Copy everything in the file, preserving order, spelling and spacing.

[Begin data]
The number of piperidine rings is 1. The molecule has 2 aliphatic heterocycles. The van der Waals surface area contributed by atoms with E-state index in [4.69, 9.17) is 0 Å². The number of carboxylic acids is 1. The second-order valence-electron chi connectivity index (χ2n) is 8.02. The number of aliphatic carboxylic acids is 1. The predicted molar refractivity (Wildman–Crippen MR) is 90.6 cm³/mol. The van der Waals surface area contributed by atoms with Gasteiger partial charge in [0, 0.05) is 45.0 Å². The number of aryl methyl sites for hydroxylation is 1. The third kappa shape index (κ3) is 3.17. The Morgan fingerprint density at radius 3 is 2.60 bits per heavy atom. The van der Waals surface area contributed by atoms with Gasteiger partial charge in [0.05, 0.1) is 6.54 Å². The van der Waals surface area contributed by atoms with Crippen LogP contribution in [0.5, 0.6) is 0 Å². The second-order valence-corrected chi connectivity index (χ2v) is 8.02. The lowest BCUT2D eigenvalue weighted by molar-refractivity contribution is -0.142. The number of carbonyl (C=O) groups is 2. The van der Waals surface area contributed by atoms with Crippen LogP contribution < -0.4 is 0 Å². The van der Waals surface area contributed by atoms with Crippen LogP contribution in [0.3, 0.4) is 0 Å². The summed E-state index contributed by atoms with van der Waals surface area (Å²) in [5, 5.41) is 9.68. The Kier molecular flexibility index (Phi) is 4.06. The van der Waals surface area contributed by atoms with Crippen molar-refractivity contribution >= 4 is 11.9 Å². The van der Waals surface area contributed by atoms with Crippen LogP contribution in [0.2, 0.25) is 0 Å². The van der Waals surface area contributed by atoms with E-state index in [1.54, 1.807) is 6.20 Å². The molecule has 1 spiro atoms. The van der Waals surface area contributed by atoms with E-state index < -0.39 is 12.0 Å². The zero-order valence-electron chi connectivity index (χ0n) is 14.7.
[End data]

The number of piperidine rings is 1. The molecule has 2 aliphatic heterocycles. The van der Waals surface area contributed by atoms with E-state index in [4.69, 9.17) is 0 Å². The number of carboxylic acids is 1. The second-order valence-electron chi connectivity index (χ2n) is 8.02. The number of aliphatic carboxylic acids is 1. The predicted molar refractivity (Wildman–Crippen MR) is 90.6 cm³/mol. The van der Waals surface area contributed by atoms with Gasteiger partial charge in [0, 0.05) is 45.0 Å². The number of aryl methyl sites for hydroxylation is 1. The third kappa shape index (κ3) is 3.17. The Morgan fingerprint density at radius 3 is 2.60 bits per heavy atom. The van der Waals surface area contributed by atoms with Gasteiger partial charge in [0.05, 0.1) is 6.54 Å². The van der Waals surface area contributed by atoms with Crippen LogP contribution in [0.5, 0.6) is 0 Å². The second-order valence-corrected chi connectivity index (χ2v) is 8.02. The lowest BCUT2D eigenvalue weighted by molar-refractivity contribution is -0.142. The number of carbonyl (C=O) groups is 2. The van der Waals surface area contributed by atoms with Crippen LogP contribution < -0.4 is 0 Å². The van der Waals surface area contributed by atoms with Crippen LogP contribution in [0.3, 0.4) is 0 Å². The summed E-state index contributed by atoms with van der Waals surface area (Å²) in [5, 5.41) is 9.68. The Kier molecular flexibility index (Phi) is 4.06. The van der Waals surface area contributed by atoms with Crippen molar-refractivity contribution >= 4 is 11.9 Å². The van der Waals surface area contributed by atoms with Crippen LogP contribution in [0.2, 0.25) is 0 Å². The van der Waals surface area contributed by atoms with E-state index in [1.54, 1.807) is 6.20 Å². The molecule has 1 spiro atoms. The van der Waals surface area contributed by atoms with E-state index < -0.39 is 12.0 Å². The zero-order valence-electron chi connectivity index (χ0n) is 14.7.